A Struggle for Environmental Justice in Louisiana's Chemical Corridor (Urban and Industrial Environments)

Hardcover, 319 pages

English language

Published March 1, 2005 by The MIT Press.

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from the back cover: For years, the residents of Diamond, Louisiana, lived with an inescapable acrid, metallic smell--the "toxic bouquet" of pollution--and a mysterious chemical fog that seeped into their houses. They looked out on the massive Norco Industrial Complex: a maze of pipelines, stacks topped by flares burning off excess gas, and huge oil tankers moving up the Mississippi. They experienced headaches, stinging eyes, allergies, asthma, and other respiratory problems, skin disorders, and cancers that they were convinced were caused by their proximity to heavy industry. Periodic industrial explosions damaged their houses and killed some of their neighbors. Their small, African-American, mixed-income neighborhood was sandwiched between two giant Shell Oil plants in Louisiana's notorious Chemical Corridor. When the residents of Diamond demanded that Shell relocate them, their chances of success seemed slim: a community with little political clout was taking on the second-largest oil company in the world. And …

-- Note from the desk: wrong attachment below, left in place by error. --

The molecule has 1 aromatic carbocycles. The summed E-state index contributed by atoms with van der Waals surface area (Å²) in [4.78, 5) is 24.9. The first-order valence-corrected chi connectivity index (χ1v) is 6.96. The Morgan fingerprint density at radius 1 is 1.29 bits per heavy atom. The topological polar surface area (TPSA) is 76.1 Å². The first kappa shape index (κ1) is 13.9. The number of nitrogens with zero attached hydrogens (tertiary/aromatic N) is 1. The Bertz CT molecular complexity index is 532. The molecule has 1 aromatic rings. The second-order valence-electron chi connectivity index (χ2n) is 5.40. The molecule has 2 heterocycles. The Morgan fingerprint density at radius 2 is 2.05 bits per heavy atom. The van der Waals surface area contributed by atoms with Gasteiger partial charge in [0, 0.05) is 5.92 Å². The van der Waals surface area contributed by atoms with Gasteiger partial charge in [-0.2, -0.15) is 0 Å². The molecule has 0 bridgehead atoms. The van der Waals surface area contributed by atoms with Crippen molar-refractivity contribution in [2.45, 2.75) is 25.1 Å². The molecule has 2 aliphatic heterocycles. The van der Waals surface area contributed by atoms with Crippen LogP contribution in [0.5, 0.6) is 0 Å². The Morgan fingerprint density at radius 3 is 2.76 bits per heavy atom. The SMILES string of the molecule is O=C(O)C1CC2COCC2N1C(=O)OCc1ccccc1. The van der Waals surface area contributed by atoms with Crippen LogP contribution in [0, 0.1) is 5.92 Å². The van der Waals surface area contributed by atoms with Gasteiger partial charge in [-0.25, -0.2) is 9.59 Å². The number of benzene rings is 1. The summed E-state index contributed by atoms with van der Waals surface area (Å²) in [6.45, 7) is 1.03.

3 editions


  • Atmospheric pollution
  • Business & Economics
  • Environmental Studies
  • Business/Economics
  • Louisiana
  • Environmental Conservation & Protection - General
  • Environmental Science
  • Nature
  • Political Process - General
  • Political Science
  • United States - 19th Century
  • United States - State & Local - South
  • Nature / Environmental Conservation & Protection
  • Industries - General
  • Chemical plants
  • Diamond
  • Environmental aspects
  • Environmental justice